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Differential electron

The nucleus is a dense and compact aggregate of positive particles called protons, and of neutral particles called neutrons. Protons define the atomic number Z and, together with neutrons, make up the atomic mass. However, an atom cannot carry only positive charges; therefore the electrons orbit around the nucleus to neutralize it.

Thus, for each proton that joins the nucleus, a new electron joins its orbitals to counteract the increasing positive charge. Thus, the newly added electron, the differential electron, is closely related to the atomic number Z.

Quantum numbers

Like the rest of the electrons, the differential electron can be identified by its four quantum numbers. But what are quantum numbers? They are “n”, “l”, “m” and “s”.

The quantum number “n” denotes the size of the atom and the energy levels (K, L, M, N, O, P, Q). “L” is the secondary or azimuthal quantum number, which indicates the shape of the atomic orbitals, and takes values ​​of 0, 1, 2 and 3 for the “s”, “p”, “d” and “f” orbitals. , respectively.

“M” is the magnetic quantum number and indicates the spatial orientation of the orbitals under a magnetic field. Thus, 0 for the “s” orbital; -1, 0, +1, for the “p” orbital; -2, -1, 0, +1, +2, for the “d” orbital; and -3, -2, -1, 0, +1, +2, +3, for the “f” orbital. Finally, the spin quantum number “s” (+1/2 for ↑, and -1/2 for ↓).

Therefore, a differential electron has associated the previous quantum numbers (“n”, “l”, “m”, “s”). Because it counteracts the new positive charge generated by the extra proton, it also provides the atomic number Z of the element.

Differential electron

The upper image represents the electron configurations for elements from hydrogen to neon gas (H → Ne).

In this, the electrons of the open shells are indicated by the color red, while those of the closed shells are indicated by the color blue. The layers refer to the quantum number “n”, the first of the four.

Thus, the valence configuration of H (↑ in red) adds another electron with opposite orientation to become that of He (↓ ↑, both blue because now level 1 is closed). This added electron is then the differential electron.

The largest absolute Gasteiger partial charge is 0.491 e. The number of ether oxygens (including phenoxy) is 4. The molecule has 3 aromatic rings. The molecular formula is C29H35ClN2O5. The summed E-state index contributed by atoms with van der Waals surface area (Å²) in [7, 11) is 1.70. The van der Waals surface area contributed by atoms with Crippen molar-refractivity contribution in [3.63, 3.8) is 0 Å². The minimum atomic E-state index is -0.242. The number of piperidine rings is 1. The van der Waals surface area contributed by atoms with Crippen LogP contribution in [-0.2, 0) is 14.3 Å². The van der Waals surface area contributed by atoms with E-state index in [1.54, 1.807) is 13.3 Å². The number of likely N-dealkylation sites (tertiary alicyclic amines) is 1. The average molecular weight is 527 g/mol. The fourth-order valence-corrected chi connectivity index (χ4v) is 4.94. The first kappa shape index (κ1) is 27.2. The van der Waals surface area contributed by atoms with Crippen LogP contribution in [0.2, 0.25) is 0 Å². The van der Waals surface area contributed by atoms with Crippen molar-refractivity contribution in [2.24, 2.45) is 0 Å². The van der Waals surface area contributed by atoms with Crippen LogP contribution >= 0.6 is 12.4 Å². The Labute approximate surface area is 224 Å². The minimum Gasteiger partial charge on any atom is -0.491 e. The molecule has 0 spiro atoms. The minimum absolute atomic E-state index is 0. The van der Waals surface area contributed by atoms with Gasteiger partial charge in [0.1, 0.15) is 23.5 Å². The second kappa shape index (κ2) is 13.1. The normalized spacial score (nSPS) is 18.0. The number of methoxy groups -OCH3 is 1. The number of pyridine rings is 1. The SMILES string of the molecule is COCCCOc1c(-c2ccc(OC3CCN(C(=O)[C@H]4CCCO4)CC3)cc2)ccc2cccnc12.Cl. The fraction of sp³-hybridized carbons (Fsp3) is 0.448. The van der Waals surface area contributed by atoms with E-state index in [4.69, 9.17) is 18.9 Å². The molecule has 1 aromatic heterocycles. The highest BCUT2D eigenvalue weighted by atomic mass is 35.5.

Thus, graphically it can be seen how the differential electron adds to the valence shell (red arrows) of the elements, differentiating them from each other. The electrons fill the orbitals respecting Hund’s rule and the Pauling exclusion principle (perfectly observed from B to Ne).

And what about quantum numbers? These define each arrow —that is, each electron— and their values ​​can be corroborated with the electron configuration to determine whether or not they are those of the differential electron.

Examples of differential electrons in various elements

Chlorine

In the case of chlorine (Cl), its atomic number Z is equal to 17. The electron configuration is then 1s 2 2s 2 sp 6 3s 2 3p 5 . The orbitals marked in red correspond to those of the valence shell, which has an open level 3.

The differential electron is the last electron to be placed in the electronic configuration, and the chlorine atom is that of the 3p orbital, whose arrangement is as follows:

↑ ↓  ↑ ↓  ↑ _

3px 3py 3pz

(-1) (0) (+1)

Respecting Hund’s rule, the 3p orbitals of equal energy are filled first (an up arrow in each orbital). Second, the other electrons pair with the lone electrons from left to right. The differential electron is represented in a green frame.

Thus, the differential electron for chlorine has the following quantum numbers: (3, 1, 0, -1/2). That is, “n” is 3; “L” is 1, “p” orbital; “M” is 0, because it is the middle “p” orbital; and “s” is -1/2, since the arrow points down.

Magnesium

Electronic configuration of magnesium. Source: Electron_shell_012_Magnesium.svg: Pumbaa (original work by Greg Robson) derivative work: Kizar, CC BY-SA 3.0 <https://creativecommons.org/licenses/by-sa/3.0>, via Wikimedia Commons

The electron configuration for the magnesium atom is 1s 2 2s 2 sp 6 3s 2 , representing the orbital and its valence electron in the same way:

↑ 

3s

0

This time, the differential electron has the quantum numbers 3, 0, 0, -1/2. The only difference in this case with respect to chlorine is that the quantum number “l” is 0 because the electron occupies an orbital “s” (the 3s).

Zirconium

The electron configuration for the zirconium (transition metal) atom is 1s 2 2s 2 sp 6 3s 2 3p 6 4s 2 3d 10 4p 6 5s 2 4d 2 . In the same way as the previous cases, the representation of the orbitals and valence electrons is as follows:

Differential electron

Thus, the quantum numbers for the differential electron marked in green are: 4, 2, -1, +1/2. Here, since the electron occupies the second “d” orbital, it has a quantum number “ m” equal to -1. Also, because the arrow points up, its spin number “ s” equals +1/2.

Unknown element

The differential electron quantum numbers for an unknown element are 3, 2, +2, -1/2. What is the atomic number Z of the element? Knowing Z you can figure out what the element is.

This time, as “n” is equal to 3, it means that the element is in the third period of the periodic table, with “d” orbitals as the valence shell (“l” equal to 2). Therefore, the orbitals are represented as in the previous example:

↑ ↓ ↑ ↓ ↑ ↓ ↑ ↓ ↑ 

The quantum numbers “m” equal to +2, and “s” equal to -1/2, are key to correctly locating the differential electron in the last 3d orbital.

Thus, the element being sought has full 3d 10 orbitals , as well as its internal electronic shells. In conclusion, the element is the metal zinc (Zn).

However, the quantum numbers of the differential electron cannot distinguish between zinc and copper, because the latter element also has full 3d orbitals. Why? Because copper is a metal that violates the electron filling rules for quantum reasons.

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